Citizens of Capitol Hill: Rachel Taylor-Fergusson
By Maria Castillo-Stone
Having spent most of my education hanging around art studios, art shops and visiting galleries, it was a real treat to be invited to the home of local artist, Rachel Taylor-Fergusson (who also fed me some yummy liquorice tea!).
There’s nothing like being in an eclectic studio space, surrounded by mood boards, materials, artwork and inspiration.
How would you describe the community of Capitol Hill to an outsider?
It’s a small town that’s like it’s own little island, in the big city! I love it here. I grew up here, went to the local schools. I love that when you walk down the street, you can meet or get to know your neighbours. I have friends that live in communities and they don’t have the same experience.
I believe Pub Nights have had a lot to do with that - or being at the park. You chat with a parent and say: “Come along to Pub Night!”
So you’re an artist, what is your background?
I did a lot of art in school, and took part in an art program at Queen Elizabeth High School, as it had one of the better art curriculums in the city. I was thinking about going into art school but I was still undecided in where I was heading. I did Art 10-20-30 and Portfolio Art but felt unprepared at the time. So I decided to step away from art for bit, and went to university to study other subjects instead.
After the passing of dad two and a half years ago, I fell back into art - he was an artist. Processing the loss, I did a lot of family portraits. I discovered that I really enjoyed art and that I was actually good at it.
What has been a seminal experience for you artistically?
I love that question. So I was struggling with the medium of watercolours (when I started art again), - the lack of control. I couldn’t get skin tones down, I was having a hard time with colour theory, and in the end, I realised that I was going to have to redirect my whole style.
When my son Fin was little, I got him doing some painting. It lead to an epiphany: I had to start over, I have to start playing with the materials again and being more exploratory. I looked at his art, copied his use of colour, and it lead to free-flow, dripping effects. I then superimposed portraits over top of the painting, using pen and ink.
I let go of the need to have the finished picture visualised in my head, as it would be represented on the page. Instead I let it become what it would become. Seeing what my son was making, completely changed my approach to art - it made me 100,000 times better!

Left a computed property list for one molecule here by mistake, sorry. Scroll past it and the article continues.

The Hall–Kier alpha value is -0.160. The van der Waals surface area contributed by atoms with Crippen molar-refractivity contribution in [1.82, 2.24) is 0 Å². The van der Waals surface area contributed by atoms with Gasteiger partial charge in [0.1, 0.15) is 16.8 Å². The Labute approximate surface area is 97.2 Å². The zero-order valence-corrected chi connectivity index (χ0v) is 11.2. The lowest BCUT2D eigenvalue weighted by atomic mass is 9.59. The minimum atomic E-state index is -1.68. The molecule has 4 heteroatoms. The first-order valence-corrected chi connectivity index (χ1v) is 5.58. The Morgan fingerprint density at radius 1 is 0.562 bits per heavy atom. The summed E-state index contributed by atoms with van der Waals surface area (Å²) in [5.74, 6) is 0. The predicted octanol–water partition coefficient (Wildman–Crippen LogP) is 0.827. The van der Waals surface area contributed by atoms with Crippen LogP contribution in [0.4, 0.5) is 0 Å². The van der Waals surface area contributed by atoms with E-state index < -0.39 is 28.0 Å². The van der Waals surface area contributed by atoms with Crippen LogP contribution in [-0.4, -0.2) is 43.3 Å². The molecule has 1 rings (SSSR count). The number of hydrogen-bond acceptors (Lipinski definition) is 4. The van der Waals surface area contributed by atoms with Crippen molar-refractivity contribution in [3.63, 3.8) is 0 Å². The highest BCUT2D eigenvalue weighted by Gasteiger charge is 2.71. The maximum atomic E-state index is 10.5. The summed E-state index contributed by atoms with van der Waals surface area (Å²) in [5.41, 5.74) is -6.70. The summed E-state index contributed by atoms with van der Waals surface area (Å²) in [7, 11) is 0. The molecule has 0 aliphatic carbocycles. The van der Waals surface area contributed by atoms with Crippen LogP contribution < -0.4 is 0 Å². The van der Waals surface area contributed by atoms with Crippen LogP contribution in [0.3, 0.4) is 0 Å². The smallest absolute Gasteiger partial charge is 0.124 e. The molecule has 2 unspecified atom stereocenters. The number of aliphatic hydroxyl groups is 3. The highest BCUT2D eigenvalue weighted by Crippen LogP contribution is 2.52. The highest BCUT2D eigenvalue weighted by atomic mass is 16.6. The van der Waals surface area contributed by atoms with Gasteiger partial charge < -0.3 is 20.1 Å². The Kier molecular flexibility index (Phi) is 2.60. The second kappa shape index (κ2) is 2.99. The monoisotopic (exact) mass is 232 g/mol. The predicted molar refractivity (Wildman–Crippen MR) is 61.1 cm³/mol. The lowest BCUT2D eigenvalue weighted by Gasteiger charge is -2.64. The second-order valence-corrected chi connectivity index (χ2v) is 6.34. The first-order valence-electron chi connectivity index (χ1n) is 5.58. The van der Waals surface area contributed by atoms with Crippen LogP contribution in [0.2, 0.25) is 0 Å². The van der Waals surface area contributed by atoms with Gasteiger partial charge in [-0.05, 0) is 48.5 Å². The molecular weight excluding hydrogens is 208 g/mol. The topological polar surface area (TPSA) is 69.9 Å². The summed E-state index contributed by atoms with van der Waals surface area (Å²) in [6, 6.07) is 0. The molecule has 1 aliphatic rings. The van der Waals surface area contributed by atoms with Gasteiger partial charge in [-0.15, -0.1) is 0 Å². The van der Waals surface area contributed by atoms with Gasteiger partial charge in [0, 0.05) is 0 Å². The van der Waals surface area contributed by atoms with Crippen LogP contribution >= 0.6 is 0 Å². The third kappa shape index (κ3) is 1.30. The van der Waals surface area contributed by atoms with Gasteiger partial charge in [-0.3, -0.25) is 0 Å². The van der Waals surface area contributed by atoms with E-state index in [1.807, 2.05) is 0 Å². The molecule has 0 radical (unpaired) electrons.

How do you work best?
Probably in directed periods of time. I’ll spend a lot of time in the thinking process, such as the Canadian Wilds for example. About the animals, and what they mean to me, what do they represent? I do a lot of art that represents a specific time - I’m very present in this moment, what is going on for me, emotionally, what things are representing me right now, what am I trying to express? Also, if I have time away from my son, I like to spend plenty of time immersed in a project! So I’ll end up getting a whole piece done in one day.
I also love it when I’m motivated from an experience, such as one piece I did as a gift for an instructor, for the end of class. This piece was a perfect example of being present in this moment.
Who are your influences?
Just Fin. I don’t observe a lot of art. Fin has been really inspirational for me, especially his use of colour. And also my dad - his use of lines and portraits.
What are your essential tools for working?
The tool I could not live without is this easel [points] I went into the art store and asked them to show me what easels they have. The easel that caught my attention ended up being the most expensive one! Yet my justification for getting was: I want an easel that will meet my needs, a good investment piece.
I also have a favourite brush - I’m very particular about materials, it’s very funny you asked me that! It’s a No.12 and there are smaller ones for detail work. Also the Pilot Fineliners - they’re the cheapest pens. I bought $50 worth of pens to do testing and honestly the Pilot is my favourite one - I love how it bleeds and I love to use a monochromatic black, so I use Ultramarine Blue and Burnt Sienna to make my black. I also love using water soluble crayons [shows me an array of crayons!] - I bought them on a whim for Fin. Yellow is my favourite to work with, I love Yellow!
What is an artistic look on life?
I would say it’s a couple of things: truly being present - in the moment, because you have to be, when you’re drawing or painting, You have to use your eyes, not your mind. You have to look, not think. You can’t be evaluating and judging, and not thinking: “Where’s the future going to take me?”
And looking for deeper meaning and metaphor in life. For example, wolves from my Canadian Wilds pieces, they’re big on metaphor - to represent the things that eat at you. Anxiety is a “big wolf” in my life because it’s that fear of something that can get at you. Being able to represent those concepts in metaphor is an artistic life.
Lastly, What is your favourite spot in Capitol Hill?
I really like this tree area at the St. Pius school - we call it the Peace Garden. It’s just trees surrounding large tree trunks you can sit on. It’s very grounding.